Up close: Bulgari’s new Papillon Heure Sautante

A Daniel Roth concept has been elegantly redesigned

Bulgari Papillon Heure Sautante
Courtesy

Roman decadence has exploded onto Bond Street in time for the summer, in the form of Bulgari’s palatial boutique, newly refurbished by architect Peter Marino to fabulously swanky effect. Should you have a thing for lavishly beautiful interiors – we’re talking acres of fine coloured marble, stupendous mid-century Italian furniture, magnificent chandeliers and one of the fanciest staircases in London – then head on in.

Amid all the marble and jewellery (of course), there's an inner sanctum dedicated to fine watches, including some pretty extravagant and remarkable pieces, including high repeater complications and the unbelievably slim "Finissimo" Octos and Bulgari Bulgaris.

Bond Street Bulgari Boutique
Carlotta

What took our fancy on a recent visit, however, was the redesigned Papillon Heuer Sautante, a signature invention of the watchmaker Daniel Roth which Bulgari inherited – along with a wealth of technical capability and forceful designs – when it acquired the Roth and Gerald Genta brands from their Singapore-based owner almost 16 years ago. There are two new versions, in rose gold and in steel.

Papillon Heuer Sautante
Courtesy

Butterfly effect

The papillon takes its name from the look of the two lozenge-shaped hands sitting on a central disc – Roth found they reminded him of a pair of butterflies at rest. In conjunction with a jumping hour display at 12 o’clock, these indicators 
are a twist on a retrograde minutes display. Normally, a retrograde minute hand arcs across a semi-circular 60-minute track every hour, before flicking back 180 degrees to start over. With the papillon, there are two pointers that sit on a disc that makes a full rotation every two hours, thanks to a patented system that Roth created as a module upon a base movement.

Bulgari’s new Papillon Heure Sautante Dial
Courtesy

The “active” hand extends to point out the minutes over the course of an hour, while the other folds away as it glides over the top of the circle. On the hour, both hands are extended horizontally on either side of the dial, before the formally inactive hand takes over and the other folds away.

Bulgari’s new Papillon Heure Sautante Hands
Bulgari

There have been various papillon editions over the years. Roth's original jumping hours papillon was austere, beautifully finished and rather more Swiss in design and ambience than the Bulgari interpretations that followed it. Roth only made 210 pieces – the one below sold at Antiquorum last year for CHF 8,750 (c. £6,400).

Daniel Roth Papillon Antiquorum
Antiquorum

Papillon at Bulgari

Roth also created an exotic chronograph version, which Bulgari first revived, and in 2012 it introduced a dual time zone version of the original jumping hours called the Voyageur. Both of these designed to the fussy, overcooked aesthetic that defined noughties Bulgari.

However, starting with the Octo collection
 in 2012, Bulgari has been introducing a more homogenised, sleek style across its watches, drawn from the traditional Bulgari Bulgari dial look. The Daniel Roth watches have been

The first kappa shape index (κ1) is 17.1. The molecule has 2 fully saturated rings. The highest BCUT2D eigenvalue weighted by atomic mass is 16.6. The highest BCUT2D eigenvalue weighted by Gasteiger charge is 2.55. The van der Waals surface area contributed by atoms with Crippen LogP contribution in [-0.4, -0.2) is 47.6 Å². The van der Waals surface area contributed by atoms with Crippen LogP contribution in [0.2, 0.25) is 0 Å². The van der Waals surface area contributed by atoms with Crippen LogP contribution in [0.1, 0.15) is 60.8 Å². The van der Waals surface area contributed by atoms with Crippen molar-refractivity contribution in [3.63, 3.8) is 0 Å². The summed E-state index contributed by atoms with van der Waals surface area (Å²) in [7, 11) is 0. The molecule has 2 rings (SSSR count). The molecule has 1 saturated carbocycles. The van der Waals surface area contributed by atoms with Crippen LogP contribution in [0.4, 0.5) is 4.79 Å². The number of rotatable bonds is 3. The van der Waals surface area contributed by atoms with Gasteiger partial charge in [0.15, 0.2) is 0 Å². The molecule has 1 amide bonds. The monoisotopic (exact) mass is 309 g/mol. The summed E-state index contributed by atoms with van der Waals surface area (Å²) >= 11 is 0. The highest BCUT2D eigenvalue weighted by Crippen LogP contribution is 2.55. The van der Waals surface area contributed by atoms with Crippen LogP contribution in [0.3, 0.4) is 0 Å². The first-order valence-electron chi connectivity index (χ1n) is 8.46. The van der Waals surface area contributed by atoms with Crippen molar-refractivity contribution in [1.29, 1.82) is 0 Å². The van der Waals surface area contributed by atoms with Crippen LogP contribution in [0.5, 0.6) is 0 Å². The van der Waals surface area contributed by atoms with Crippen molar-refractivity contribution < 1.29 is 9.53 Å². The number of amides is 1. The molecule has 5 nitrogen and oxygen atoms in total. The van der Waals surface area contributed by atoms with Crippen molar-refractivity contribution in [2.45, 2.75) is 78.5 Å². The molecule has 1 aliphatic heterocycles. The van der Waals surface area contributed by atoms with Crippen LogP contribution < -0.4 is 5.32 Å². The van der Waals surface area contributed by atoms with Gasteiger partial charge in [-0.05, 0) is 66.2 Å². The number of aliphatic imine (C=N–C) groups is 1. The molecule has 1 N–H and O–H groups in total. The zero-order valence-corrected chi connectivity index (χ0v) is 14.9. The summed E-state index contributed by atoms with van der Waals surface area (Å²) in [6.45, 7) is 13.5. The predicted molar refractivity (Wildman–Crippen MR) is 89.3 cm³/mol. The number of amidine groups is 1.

the last bastion of the outré old style, but a rethink started with last year’s L’Ammiraglio Del Tempo minute repeater, which introduced a more subtle case design – a more elegant template that’s also been applied here. Meanwhile, rather than the feast of contrasting dial sections found in other Daniel Roth models, the handsome gold-on-black aesthetic of the new Octo and Bulgari Bulgari lines now takes its place in the Daniel Roth collection.

Bulgari Papillon Heuer Sautante
Courtesy

Crucially, rather than the ETA base that Roth used, the Papillon Heuer Sautante now exists on Bulgari's own "Solo Tempo" in-house movement, made at its manufacture La Chaux-de-Fonds, which comes with a 42-hour power reserve.

Bulgari Papillon Heuer Sautante Caseback
Courtesy

On the wrist

On first encounter, the Papillon might seem a complicated, fussy thing to wear and difficult to read, but the opposite is true. We borrowed one for a few days, and it didn't take long to get used to the display, as with any other jumping hours watch. And at 45mm, while the watch might seem hefty, the contours of that unusual case – including a raised "glassbox" crystal, something that always seems to have a slimming effect on a wide watch – make it surprisingly wearable and streamlined.

Bulgari Papillon Heuer Sautante
Courtesy

For those who want something truly extravagant – something fitting, say, for the absurdly lavish environment of the Bulgari boutique itself – the brand last year also launched the first papillon with a tourbillon, which was centrally mounted in the heart of the dial. That's an impressive watch, but the Heuer Sautante impresses in its own right too.

There'll be plenty who still invoke the legacy of Mr Roth himself and those few, beautiful papillon watches he made himself. But that was 16 years ago. For now, Bulgari's new look for a long-rested watch highly unusual method of timekeeping is a pleasing step forwards, and a welcome move away from the crazy designs of not so long ago. For that kind of ostentation, you still have the shop itself though.

Bulgari Papillon Heuer Sautante
Courtesy
Advertisement - Continue Reading Below
More From Reviews